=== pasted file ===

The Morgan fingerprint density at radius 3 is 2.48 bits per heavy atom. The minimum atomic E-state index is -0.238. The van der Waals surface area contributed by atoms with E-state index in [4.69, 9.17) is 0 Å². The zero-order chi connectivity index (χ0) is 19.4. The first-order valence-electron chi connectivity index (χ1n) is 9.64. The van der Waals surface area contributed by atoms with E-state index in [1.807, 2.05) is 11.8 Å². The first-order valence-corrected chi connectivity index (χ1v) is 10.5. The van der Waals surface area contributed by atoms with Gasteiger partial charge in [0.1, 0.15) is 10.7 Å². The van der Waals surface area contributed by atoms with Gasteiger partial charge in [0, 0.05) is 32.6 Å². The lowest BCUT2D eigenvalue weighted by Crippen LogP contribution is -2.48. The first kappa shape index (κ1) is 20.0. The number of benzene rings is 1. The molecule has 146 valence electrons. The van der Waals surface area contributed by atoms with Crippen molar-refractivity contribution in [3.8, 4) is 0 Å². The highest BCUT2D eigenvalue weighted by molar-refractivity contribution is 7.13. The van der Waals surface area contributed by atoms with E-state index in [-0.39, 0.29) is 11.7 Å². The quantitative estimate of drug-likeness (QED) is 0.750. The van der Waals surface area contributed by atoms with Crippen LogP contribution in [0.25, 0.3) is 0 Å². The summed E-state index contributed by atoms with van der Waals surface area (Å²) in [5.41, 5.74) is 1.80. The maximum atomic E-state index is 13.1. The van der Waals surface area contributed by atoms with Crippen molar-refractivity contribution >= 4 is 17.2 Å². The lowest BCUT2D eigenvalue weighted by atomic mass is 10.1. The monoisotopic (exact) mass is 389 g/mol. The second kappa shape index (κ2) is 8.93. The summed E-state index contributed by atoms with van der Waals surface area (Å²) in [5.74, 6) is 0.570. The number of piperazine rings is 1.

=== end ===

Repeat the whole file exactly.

The Morgan fingerprint density at radius 3 is 2.48 bits per heavy atom. The minimum atomic E-state index is -0.238. The van der Waals surface area contributed by atoms with E-state index in [4.69, 9.17) is 0 Å². The zero-order chi connectivity index (χ0) is 19.4. The first-order valence-electron chi connectivity index (χ1n) is 9.64. The van der Waals surface area contributed by atoms with E-state index in [1.807, 2.05) is 11.8 Å². The first-order valence-corrected chi connectivity index (χ1v) is 10.5. The van der Waals surface area contributed by atoms with Gasteiger partial charge in [0.1, 0.15) is 10.7 Å². The van der Waals surface area contributed by atoms with Gasteiger partial charge in [0, 0.05) is 32.6 Å². The lowest BCUT2D eigenvalue weighted by Crippen LogP contribution is -2.48. The first kappa shape index (κ1) is 20.0. The number of benzene rings is 1. The molecule has 146 valence electrons. The van der Waals surface area contributed by atoms with Crippen molar-refractivity contribution in [3.8, 4) is 0 Å². The highest BCUT2D eigenvalue weighted by molar-refractivity contribution is 7.13. The van der Waals surface area contributed by atoms with E-state index in [-0.39, 0.29) is 11.7 Å². The quantitative estimate of drug-likeness (QED) is 0.750. The van der Waals surface area contributed by atoms with Crippen LogP contribution in [0.25, 0.3) is 0 Å². The summed E-state index contributed by atoms with van der Waals surface area (Å²) in [5.41, 5.74) is 1.80. The maximum atomic E-state index is 13.1. The van der Waals surface area contributed by atoms with Crippen molar-refractivity contribution >= 4 is 17.2 Å². The lowest BCUT2D eigenvalue weighted by atomic mass is 10.1. The monoisotopic (exact) mass is 389 g/mol. The second kappa shape index (κ2) is 8.93. The summed E-state index contributed by atoms with van der Waals surface area (Å²) in [5.74, 6) is 0.570. The number of piperazine rings is 1.